Kaizen is the Japanese term for continuous improvement. It is literally translated as “change for the better.” In business, this approach is connected to some fundamental principles, such as teamwork, orientation toward the elimination of a source of a problem, the use of facts and data, and the engagement of every worker. Two kaizen approaches have been distinguished (Hamel 2010, 31-32):

◾ Flow kaizen ◾ Process kaizen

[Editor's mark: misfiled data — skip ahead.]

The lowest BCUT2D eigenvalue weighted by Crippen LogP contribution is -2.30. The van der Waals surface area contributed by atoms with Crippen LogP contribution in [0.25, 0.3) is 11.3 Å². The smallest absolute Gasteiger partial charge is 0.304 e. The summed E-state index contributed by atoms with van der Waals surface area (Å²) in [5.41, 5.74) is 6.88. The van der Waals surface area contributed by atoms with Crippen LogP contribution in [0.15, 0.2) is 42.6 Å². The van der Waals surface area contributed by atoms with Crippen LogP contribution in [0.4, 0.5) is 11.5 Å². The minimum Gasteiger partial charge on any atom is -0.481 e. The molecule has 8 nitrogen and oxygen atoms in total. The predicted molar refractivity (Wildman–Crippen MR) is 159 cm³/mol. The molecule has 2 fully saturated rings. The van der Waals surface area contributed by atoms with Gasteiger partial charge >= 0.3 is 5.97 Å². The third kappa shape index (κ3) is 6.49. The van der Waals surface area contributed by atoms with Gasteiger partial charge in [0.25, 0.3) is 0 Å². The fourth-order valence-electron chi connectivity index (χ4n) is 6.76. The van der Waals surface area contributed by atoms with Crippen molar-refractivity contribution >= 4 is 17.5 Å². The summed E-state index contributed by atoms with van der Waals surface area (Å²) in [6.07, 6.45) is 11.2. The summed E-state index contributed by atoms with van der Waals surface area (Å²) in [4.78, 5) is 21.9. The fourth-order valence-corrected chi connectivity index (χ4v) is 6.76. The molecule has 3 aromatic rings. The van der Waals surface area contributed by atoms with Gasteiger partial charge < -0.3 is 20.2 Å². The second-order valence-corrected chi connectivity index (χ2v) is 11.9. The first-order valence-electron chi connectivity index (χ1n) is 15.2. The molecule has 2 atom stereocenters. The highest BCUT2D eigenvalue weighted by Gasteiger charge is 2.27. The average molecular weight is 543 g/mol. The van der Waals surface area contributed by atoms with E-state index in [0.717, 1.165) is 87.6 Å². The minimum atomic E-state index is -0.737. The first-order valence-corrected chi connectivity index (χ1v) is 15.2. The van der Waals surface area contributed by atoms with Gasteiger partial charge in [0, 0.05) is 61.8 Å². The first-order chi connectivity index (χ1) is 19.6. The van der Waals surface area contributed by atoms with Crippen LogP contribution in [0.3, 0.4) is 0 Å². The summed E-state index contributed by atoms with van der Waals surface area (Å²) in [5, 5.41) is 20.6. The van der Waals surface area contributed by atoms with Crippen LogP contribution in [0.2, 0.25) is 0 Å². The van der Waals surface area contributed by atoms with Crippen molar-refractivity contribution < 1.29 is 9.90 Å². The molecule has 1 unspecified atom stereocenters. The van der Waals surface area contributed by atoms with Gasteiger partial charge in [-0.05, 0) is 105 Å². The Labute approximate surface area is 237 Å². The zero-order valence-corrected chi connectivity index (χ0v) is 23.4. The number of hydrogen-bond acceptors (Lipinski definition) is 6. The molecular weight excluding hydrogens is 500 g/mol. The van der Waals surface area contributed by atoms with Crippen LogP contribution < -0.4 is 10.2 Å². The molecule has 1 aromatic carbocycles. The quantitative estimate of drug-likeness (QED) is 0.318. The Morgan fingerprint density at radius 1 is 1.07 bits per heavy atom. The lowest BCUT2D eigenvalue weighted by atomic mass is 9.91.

The former is oriented toward the flow of materials and information, and is often identified with the reorganization of an entire production area, even a company. The latter means the improvement of individual workstands. Therefore, improving the way production workers do their job is a part of a process kaizen. The use of the kaizen model for continuous improvement demands that both flow and process kaizens are used, although process kaizens are used more often to focus workers on continuous small improvements. In this model, operators mostly look for small ideas that, if possible, can be implemented on the same day. This is in contrast to traditional models of work improvement, which generally have a long lag between concept development and project implementation. In the traditional model, the time between concept development and project implementation is very long. In the kaizen model, workers mostly look for small ideas and improvements that can be implemented on the same day. Figure 3.1 presents the difference between the two models.